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What Symptoms Typically Go Along With Carotid Artery Disease
Risk of stroke: Carotid disease is a risk factor for stroke. Prior to a stroke, a patient may have transient ischemic attacks (tias), which are brief episodes of weakness or numbness on one side of the body, coordination or speech difficulties. A specific TIA attributable to carotid disease is a brief loss of vision in one eye called amaurosis fugax. Treatment of asymptomatic carotid disease is controversial. ...Read moreSee 1 more doctor answer
Carotid artery disease is a condition that involves the narrowing or blockage of the carotid arteries. The carotid arteries are blood vessels located on the each side of the neck that provide the main blood supply for the brain. Risk factors include high blood pressure, diabetes, heart ...Read more
Very rarely,if ever.: Usual is amaurosis fugax, like a shade coming down over the vision of one eye only, but not both.An unusual variation is bright light amaurosis, brought on in one eye when in bright light, because the extra light puts more demand on the retina.The key in all vision changes with carotid disease is that it is monocular, a point missed by most practitioners.If a symptom affects both eyes, not carotid! ...Read moreSee 1 more doctor answer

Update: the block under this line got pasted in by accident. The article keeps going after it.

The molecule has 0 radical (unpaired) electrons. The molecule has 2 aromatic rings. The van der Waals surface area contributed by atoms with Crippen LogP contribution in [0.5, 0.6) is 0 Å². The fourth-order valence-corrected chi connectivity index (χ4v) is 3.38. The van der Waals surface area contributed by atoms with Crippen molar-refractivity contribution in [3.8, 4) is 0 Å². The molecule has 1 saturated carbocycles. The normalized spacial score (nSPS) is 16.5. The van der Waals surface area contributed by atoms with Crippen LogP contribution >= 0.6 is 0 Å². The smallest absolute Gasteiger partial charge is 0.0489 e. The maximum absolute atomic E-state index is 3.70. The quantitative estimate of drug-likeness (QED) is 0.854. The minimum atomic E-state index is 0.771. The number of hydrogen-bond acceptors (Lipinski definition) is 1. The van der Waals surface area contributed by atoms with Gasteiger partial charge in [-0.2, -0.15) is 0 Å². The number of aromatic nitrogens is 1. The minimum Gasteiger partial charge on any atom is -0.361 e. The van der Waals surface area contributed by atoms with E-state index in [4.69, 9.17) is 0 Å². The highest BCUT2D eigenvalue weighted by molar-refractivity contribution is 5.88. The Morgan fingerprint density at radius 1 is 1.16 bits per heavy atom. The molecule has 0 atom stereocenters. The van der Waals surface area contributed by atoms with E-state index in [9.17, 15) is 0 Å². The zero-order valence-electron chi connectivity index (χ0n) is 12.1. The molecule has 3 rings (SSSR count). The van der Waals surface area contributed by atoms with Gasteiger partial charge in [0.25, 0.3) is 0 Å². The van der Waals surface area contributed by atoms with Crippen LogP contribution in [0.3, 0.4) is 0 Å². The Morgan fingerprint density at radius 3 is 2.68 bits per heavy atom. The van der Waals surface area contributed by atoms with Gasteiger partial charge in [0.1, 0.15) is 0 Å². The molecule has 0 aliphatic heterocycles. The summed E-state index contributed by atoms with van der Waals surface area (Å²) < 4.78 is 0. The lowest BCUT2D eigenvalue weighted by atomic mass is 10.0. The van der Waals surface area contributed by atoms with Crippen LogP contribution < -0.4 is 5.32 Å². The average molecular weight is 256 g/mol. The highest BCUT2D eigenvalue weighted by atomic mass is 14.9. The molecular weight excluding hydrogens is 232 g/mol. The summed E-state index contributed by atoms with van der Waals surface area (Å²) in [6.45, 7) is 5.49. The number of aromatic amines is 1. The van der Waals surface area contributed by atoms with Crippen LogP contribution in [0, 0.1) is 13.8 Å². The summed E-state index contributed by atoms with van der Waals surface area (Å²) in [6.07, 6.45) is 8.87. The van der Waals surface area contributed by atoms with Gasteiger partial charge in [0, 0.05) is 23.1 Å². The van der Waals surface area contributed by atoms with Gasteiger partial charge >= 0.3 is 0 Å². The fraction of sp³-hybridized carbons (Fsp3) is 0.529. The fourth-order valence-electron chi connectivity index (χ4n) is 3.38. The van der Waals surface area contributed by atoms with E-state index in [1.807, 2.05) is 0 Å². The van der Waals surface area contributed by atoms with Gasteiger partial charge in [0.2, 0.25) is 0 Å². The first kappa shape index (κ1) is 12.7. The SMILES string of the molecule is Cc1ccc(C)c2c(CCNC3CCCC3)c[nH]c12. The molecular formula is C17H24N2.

Ischemic stroke: Carotid artery disease usually occurs at the origin of the internal carotid artery at the neck and results from plaque build up. The main concern is that blood clots may for from turbulent blood flow this plaque causes, and the clot may travel upward and block an important brain artery, causing a stroke. It is a common found and commonly treated cause for stroke. Several options exist. ...Read moreSee 1 more doctor answer
Carotid stenosis: In the carotid arteries the flow of blood goes from being linear to being turbulent due to the "fork in the road" at the bifurcation. This causes the area of the proximal internal and external carotid arteries to develop plaque. This plaque leads to narrowing of the artery. The material that is causing the narrowing is fragile and can break off and cause a stroke. ...Read moreSee 2 more doctor answers
Multiple modalities: Carotid ultrasound is the least invasive of the tests. Mr angiography requires a patient to lie in a confined space. The quality of the images is dependent upon no movement during the study. Ct angiography requires iodine-based contrast dye. Patients with chronic renal disease may have special preparations before their study. The gold standard is most invasive, arterial angiography. ...Read moreSee 2 more doctor answers
Arteries are a type of blood vessels. We can divide blood vessels into 2 categories. Arteries are high pressure vessels which deliver (red) oxygen + blood out into the body. Veins on the other hand or low pressure vessels which return (dark) oxygent - blood from the body ...Read more
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